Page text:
School’s Out For The Summer

Cover of "The Secret Life of Bees"

Cover of The Secret Life of Bees

My own children have begun to sing Alice Cooper’s “School’s Out for the Summer,” so the school year must be coming to an end.  I began singing the song when I was in sixth grade, and one day the line, “School’s out forever!” will become a reality for me.

For now, though, the end is a time to reflect on what worked and what didn’t; a time to recognize how much the students have matured; and a time to begin to create new plans for torturing the next year’s classes.

This summer, I will be working with Ohio’s new CORE curriculum for English / Language Arts.  It is similar to the old curriculum.  Kids read and write.  Plus, current teachers have been doing what the new curriculum is advocating: creativity in lessons, utilizing technology, and assessing student achievement in many ways.    Nonetheless, working with the new curriculum is energizing, for one of the joys of teaching English / Language Arts is being able to change what we read.  Teaching new stories, novels, plays, and nonfiction selections allows me to stay fresh, be creative, and challenge myself.  For example, I some new books this year may be The Secret Life of Bees, Ship Breaker, The Seven Habits of Successful Teenagers, and more poetry.

Do you have any ideas for novels, short stories, nonfiction, or poems?

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8 Comments

Filed under Education, Learning, Writing

8 responses to “School’s Out For The Summer

  1. Anonymous

    I like the fact that you are taking the time to reflect on past successes and failures so you can improve next year. An old adage in business, or perhaps it is a new one that is simply heavily used, is
    test and measure everything. The improvements will be found in the details.
    As a suggestion for novels, I MUST suggest any of Dean Koontz’s novels. I am constantly being challenged by some of the almost arcane words he uses and yet when I check them in the dictionary, I find them to be a perfect selection. He paints pictures with his words and engages his readers with radiantly clear characters and delightful little pieces of life. He may not be quite the class of Rudyard Kipling but I find it difficult to think of someone else who comes close to Koontz.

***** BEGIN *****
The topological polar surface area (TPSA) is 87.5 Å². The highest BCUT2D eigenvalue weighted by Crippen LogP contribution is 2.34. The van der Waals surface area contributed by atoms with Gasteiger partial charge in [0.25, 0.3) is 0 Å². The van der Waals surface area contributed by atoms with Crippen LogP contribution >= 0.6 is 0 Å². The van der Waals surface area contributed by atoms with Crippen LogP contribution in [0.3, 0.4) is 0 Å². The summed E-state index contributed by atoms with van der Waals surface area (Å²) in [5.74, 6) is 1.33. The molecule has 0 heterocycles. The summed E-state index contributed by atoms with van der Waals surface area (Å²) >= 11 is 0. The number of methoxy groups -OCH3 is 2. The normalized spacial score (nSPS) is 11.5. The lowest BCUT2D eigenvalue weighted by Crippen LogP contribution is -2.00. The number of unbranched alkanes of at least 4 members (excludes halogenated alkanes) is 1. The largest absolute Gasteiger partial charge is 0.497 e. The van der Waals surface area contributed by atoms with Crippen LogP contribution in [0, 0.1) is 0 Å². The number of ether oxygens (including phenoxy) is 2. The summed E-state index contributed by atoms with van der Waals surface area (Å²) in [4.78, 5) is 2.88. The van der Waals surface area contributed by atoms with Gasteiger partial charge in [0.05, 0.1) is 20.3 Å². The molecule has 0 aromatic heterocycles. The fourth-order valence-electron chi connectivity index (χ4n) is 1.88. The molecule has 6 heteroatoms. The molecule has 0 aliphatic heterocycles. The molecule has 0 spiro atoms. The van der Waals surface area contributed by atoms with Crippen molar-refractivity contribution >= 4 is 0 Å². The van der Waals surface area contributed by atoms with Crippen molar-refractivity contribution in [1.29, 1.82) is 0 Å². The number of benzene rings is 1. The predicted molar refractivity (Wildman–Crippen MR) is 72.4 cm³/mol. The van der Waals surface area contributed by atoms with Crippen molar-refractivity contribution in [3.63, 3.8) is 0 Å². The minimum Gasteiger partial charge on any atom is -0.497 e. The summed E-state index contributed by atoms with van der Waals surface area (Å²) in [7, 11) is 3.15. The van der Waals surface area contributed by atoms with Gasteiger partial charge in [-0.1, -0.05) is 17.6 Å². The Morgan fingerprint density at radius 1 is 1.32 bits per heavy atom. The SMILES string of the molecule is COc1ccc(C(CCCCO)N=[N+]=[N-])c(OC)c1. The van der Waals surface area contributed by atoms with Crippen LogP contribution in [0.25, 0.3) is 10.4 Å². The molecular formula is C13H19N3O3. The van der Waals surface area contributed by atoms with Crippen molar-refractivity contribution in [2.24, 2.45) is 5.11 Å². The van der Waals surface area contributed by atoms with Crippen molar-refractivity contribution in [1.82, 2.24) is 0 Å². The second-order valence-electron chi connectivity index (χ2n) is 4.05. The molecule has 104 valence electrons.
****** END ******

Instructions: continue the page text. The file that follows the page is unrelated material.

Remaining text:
• Thanks for the idea. I have had past students choose Koontz’s novels for a choice selection. Also, thanks for the adage: “Test and measure everything. The improvements will be found in the details.” However, I fear that our politicians have taken it literally with using standardized tests to measure learning. How would you describe or define testing and measuring in business?

  2. I left a reply but ended up as anonymous. Sorry about that.

  3. Janie

    Amen to the additions in the lit choices! More options than just old dead white guys!

  4. Anonymous

    Don’t know if this material is age appropriate, but I would suggest – “The Help” by Kathryn Stockett, “Unbroken” by Laura Hillenbrand, (this was excellent, excellent, excellent, I gave it my book of the year award – but might be too long or too difficult for highschool kids) – “Hemmingway’s Boat; Everything He loved in Life and Lost” by Paul Hendrickson, “The Columbus Affair” by Steve Berry, and last but not least “World War Z” by Max Brooks. – This is a really fun work of fiction, written from a unique perspective, and it has some valuable themes such as survival, moral choices and social and personal consequences. For disclosure sake it’s about zombies, and has some material that may not be appropriate for teens, but chances are that many of them have read it already – if not, they’d love it. I think Brad Pitt is going to be in the movie version that will be released later- if nothing else, it’s a great summer read! – Fatima Foy

    • Thanks for the reading list. Zombies are real big with kids now. I will have to check out the inappropriateness of Brooks’ book. I will compare it to “Romeo and Juliet” where there is suicide, stalking, trespassing, trickery, murder, dirty jokes, etc. Oh, and apparently there was a movie made a few years back: “Romeo and Juliet v. the Living Dead.” Romeo is a zombie. It looks like a terrible movie. Teenagers will probably love it.

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